in 1964. and if there had been no candidate goldwater in 1964, there would have been no president-elect ronald reagan in 1980. it was goldwater, you see, who approved reagan's famous a time for choosing television address which made reagan a political star overnight and led to his running for governor of california and eventually president of these united states. david recounts how bill rusher shored up the goldwater committee when money ran short and spirits sagged. skillfully guided young americans for freedom if his early, chaotic days, enforced some order and discipline on the blythe spirits who ran national review, expanded a conservative movement through the tv program "the advocates," husband newspaper column and his -- his newspaper column and his lectures and championed ronald reagan when other conservatives were somewhat skeptical about the actor-turned--politician. bill rusher loved american politics, rare wines, traveling to distant lands and national review's effervescent editor, bill buckley. of whom he once said, quote: the most exasperating people in the world are so off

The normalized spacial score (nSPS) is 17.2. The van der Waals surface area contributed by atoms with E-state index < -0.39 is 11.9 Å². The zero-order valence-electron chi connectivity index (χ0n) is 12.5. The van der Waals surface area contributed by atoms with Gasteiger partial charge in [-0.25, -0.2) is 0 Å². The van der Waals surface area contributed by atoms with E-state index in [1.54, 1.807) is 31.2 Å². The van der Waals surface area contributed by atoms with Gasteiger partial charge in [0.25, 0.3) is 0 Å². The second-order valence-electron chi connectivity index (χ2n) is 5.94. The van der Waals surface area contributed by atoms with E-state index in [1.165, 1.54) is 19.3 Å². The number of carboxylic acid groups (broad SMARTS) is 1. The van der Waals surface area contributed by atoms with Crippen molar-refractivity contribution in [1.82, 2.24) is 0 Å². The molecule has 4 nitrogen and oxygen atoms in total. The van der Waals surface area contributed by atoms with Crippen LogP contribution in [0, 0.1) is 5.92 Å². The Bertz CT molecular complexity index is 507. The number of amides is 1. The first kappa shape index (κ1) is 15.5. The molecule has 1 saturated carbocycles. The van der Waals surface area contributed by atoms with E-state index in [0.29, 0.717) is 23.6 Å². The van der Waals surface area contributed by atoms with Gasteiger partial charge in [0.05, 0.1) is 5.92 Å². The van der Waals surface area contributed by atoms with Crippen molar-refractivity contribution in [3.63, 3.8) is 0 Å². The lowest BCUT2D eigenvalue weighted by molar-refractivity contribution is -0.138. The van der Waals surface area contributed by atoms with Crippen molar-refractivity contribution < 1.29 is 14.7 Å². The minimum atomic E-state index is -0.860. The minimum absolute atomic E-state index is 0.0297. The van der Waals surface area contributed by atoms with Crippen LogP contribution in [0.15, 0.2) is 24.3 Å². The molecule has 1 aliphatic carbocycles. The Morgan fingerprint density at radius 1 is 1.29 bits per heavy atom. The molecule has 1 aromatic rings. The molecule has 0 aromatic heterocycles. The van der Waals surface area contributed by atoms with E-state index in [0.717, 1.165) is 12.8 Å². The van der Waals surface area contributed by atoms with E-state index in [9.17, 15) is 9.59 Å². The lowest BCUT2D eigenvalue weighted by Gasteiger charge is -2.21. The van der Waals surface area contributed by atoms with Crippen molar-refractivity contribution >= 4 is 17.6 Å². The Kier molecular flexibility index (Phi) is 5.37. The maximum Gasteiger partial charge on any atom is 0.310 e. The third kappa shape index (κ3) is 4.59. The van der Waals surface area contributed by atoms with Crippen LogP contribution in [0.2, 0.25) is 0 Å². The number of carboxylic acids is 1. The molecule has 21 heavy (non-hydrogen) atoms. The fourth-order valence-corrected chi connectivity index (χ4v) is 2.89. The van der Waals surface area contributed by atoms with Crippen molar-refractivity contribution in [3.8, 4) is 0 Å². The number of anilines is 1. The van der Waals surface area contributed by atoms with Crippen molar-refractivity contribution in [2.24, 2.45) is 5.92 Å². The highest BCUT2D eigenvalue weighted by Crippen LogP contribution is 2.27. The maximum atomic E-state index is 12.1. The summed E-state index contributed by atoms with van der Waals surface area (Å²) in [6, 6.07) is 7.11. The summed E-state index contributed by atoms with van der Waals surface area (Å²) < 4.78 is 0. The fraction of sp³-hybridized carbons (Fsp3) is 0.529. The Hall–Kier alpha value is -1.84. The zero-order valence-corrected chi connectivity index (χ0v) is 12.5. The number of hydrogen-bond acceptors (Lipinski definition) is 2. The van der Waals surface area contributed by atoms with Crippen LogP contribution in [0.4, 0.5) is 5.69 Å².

election, for example, i think the most racially divisive comment of the entire election was joe biden's comment where he said if the republicans win, they are, quote, going to put y'all back in chains. that made my heart weep to see a sitting vice president playing to racial fears and playing on those issues. i think that's unfortunate. i don't think it has any place in politics. >> chuck hagel, you were very tepid on "meet the press" a couple of weeks ago. >> i was. >> now you've met with him, you're more comfortable, you'll support him? >> i am. >> what changed? >> i said on your show that i had real concerns. i spent 90 minutes with him. i asked him very specific questions on the things that troubled me. his answers were forth right. and they were answers that alayed my concerns. should we keep every option on the table to prevent a nuclear iran? yes. i went further. i said, do you think we can tolerate a nuclear iran? he said no. and i said to him, well, then, if we had to use military as the only choice, would you? he said yes. second, i asked him hezbollah and hamas, should they